How to pay hourly employees

The process of paying hourly employees can vary depending on the size of your business, but ultimately, it includes a variety of steps. These include: 

Capturing all employee information

Before you can pay your workers, you need to have all of the essential information, like personal details, tax forms, and bank account details if you’re paying them via direct deposit.

Tracking time and attendance

You’ll need to know when employees have worked, when they took breaks and for how long those were, and monitor time off, including sick days and paid time off.

Calculating pay, taxes and deductions

This includes gross pay and net pay, and what gets deducted for taxes. You’ll need to consider regular hours worked, overtime hours, and, if applicable, bonuses or commission. When calculating net pay, you’ll subtract the total taxes and deductions, to come up with the final take-home pay.

Processing payroll

This is the act of preparing the payroll records and making the paychecks or depositing the pay into your employees’ bank accounts. You’ll need to include your employee’s name, pay period, pay rate, hours worked, deductions, and net pay so they can have an accurate picture of where their money is coming from and where it went.

Paying employees

The best part! (At least, for your employees.)This is the actual distribution: direct deposit or paycheck on an agreed-upon pay schedule, like weekly, bi-weekly or monthly. Make sure to give your employees pay stubs or digital statements. 

Once your employees are paid, set aside a portion for payroll taxes, since you’ll have to remit payroll taxes and deductions. Make sure you’re keeping an accurate record of payroll, including earnings and deductions. A good tip is to keep this information on record for at least a couple of years.

Lastly, stay compliant. You’ll want to stay up-to-date with labor laws, and any changes to them. This isn’t just helpful—it’s the law. 

The best way to pay employees

The best way to pay employees, whether they’re salary or hourly workers, is through accurate and automated services that are designed for small businesses. Like us: Homebase.

We get it. Running payroll can be a headache, especially if you’re doing it manually. There are so many factors on the federal and state level that you need to stay on top of during every pay period, and that on its own is a lot. 

But when you use the Homebase payroll app, your payroll calculations are automated. This means that your time is freed up from reviewing timesheets, coordinating social security numbers, deductions, and double checking if your morning worker switched to afternoons again last week.  All of your online payroll information, including timesheets and communication, is tracked and covered by Homebase.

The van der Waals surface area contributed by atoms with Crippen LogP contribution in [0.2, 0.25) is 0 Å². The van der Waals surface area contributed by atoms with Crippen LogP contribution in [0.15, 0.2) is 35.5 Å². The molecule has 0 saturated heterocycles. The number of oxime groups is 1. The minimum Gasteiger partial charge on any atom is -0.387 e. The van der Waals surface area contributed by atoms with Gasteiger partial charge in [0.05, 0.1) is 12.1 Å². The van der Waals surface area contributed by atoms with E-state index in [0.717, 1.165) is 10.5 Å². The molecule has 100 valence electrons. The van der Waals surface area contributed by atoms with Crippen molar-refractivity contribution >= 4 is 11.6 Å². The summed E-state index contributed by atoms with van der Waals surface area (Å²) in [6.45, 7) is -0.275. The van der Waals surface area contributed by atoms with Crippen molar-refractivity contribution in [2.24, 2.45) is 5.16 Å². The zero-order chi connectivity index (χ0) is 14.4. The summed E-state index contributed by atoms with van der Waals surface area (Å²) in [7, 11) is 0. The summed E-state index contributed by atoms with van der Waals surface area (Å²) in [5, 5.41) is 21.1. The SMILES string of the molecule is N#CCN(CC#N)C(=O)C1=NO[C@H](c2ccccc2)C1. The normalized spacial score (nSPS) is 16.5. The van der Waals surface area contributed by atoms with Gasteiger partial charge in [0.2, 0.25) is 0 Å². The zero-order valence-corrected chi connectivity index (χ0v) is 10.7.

Let’s dive in, and see how we make this easy, starting with time cards.

How Homebase can help with time cards

Homebase converts your wages, hours, and minutes into your payroll summary report. Then Homebase calculates those wages and deposits the funds into their bank accounts as part of their annual salary or gross pay.

With Homebase, all of your data is kept in one place. Everything is synced to payroll, from hours worked, to breaks, to overtime. This helps prevent mistakes, meaning your employees get paid the right amount. Plus, keep your records all organized in the cloud so you’re ready for any audits or compliance issues. You know, the important stuff.

Homebase also helps with the legal stuff, like staying compliant with labor laws, and helping to create policies that manage and communicate time off. We’ll also support you when it comes to taxes. Calculate your payroll taxes, automatically submit your new hire reporting, plus file and distribute W-2s and 1099s, all in one place.

Last but not least—especially for your employees—Homebase’s payroll tool gives your team early access to their wages so they can handle emergency expenses. Which means you get a boost in employee satisfaction with no cost or liability to you, and all without an impact on your payroll.

Ready to become a payroll pro? Homebase can help make payroll feel all gain, no pain in one easy app. Get started for free.

Hourly versus salaried employees FAQs 

Should my small business pay my employees a salary or hourly?

If you’re still wondering if your business should pay your employees a salary or stick to hourly, start by asking yourself a few more questions. A good way to start is by asking yourself: What are the needs of my business? What are the tasks and time commitments needed for each?

You’ll also want to consider local labor laws, your overall budget, customers demands, and your ability to commit to a salaried employee, even in slower seasons. 

How can I streamline my payroll process?

If you’re looking to streamline your payroll process, look for tools like Homebase that are designed for small businesses with hourly employees.

A full-service payroll provider can save you time and keep your records stored and accurate, reducing the risk for errors and helping you stay compliant with labor laws. 

What is the best way to pay my employees?

The best way to pay your employees is accurately and on time. This is the case for both hourly and salaried employees. Using a full-service payroll provider, like Homebase, can help with this, making payroll easy, automated, and accurate.